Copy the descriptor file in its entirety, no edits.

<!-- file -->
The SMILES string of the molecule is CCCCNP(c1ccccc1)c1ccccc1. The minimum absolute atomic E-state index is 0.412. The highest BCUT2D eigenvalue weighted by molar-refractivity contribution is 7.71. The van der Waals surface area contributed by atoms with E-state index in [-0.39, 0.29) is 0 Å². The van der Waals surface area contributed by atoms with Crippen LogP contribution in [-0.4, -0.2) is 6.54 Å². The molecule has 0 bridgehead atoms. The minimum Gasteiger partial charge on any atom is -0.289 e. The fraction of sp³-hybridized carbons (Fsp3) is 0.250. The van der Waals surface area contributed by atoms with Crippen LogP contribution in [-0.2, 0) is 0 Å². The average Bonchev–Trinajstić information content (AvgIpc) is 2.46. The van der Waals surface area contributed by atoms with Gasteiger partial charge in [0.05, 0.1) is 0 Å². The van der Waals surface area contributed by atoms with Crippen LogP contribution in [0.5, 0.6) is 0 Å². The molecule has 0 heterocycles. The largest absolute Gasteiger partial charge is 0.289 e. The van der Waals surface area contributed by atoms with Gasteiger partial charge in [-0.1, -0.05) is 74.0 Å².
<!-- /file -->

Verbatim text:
The SMILES string of the molecule is CCCCNP(c1ccccc1)c1ccccc1. The minimum absolute atomic E-state index is 0.412. The highest BCUT2D eigenvalue weighted by molar-refractivity contribution is 7.71. The van der Waals surface area contributed by atoms with E-state index in [-0.39, 0.29) is 0 Å². The van der Waals surface area contributed by atoms with Crippen LogP contribution in [-0.4, -0.2) is 6.54 Å². The molecule has 0 bridgehead atoms. The minimum Gasteiger partial charge on any atom is -0.289 e. The fraction of sp³-hybridized carbons (Fsp3) is 0.250. The van der Waals surface area contributed by atoms with Crippen LogP contribution in [-0.2, 0) is 0 Å². The average Bonchev–Trinajstić information content (AvgIpc) is 2.46. The van der Waals surface area contributed by atoms with Gasteiger partial charge in [0.05, 0.1) is 0 Å². The van der Waals surface area contributed by atoms with Crippen LogP contribution in [0.5, 0.6) is 0 Å². The molecule has 0 heterocycles. The largest absolute Gasteiger partial charge is 0.289 e. The van der Waals surface area contributed by atoms with Gasteiger partial charge in [-0.1, -0.05) is 74.0 Å².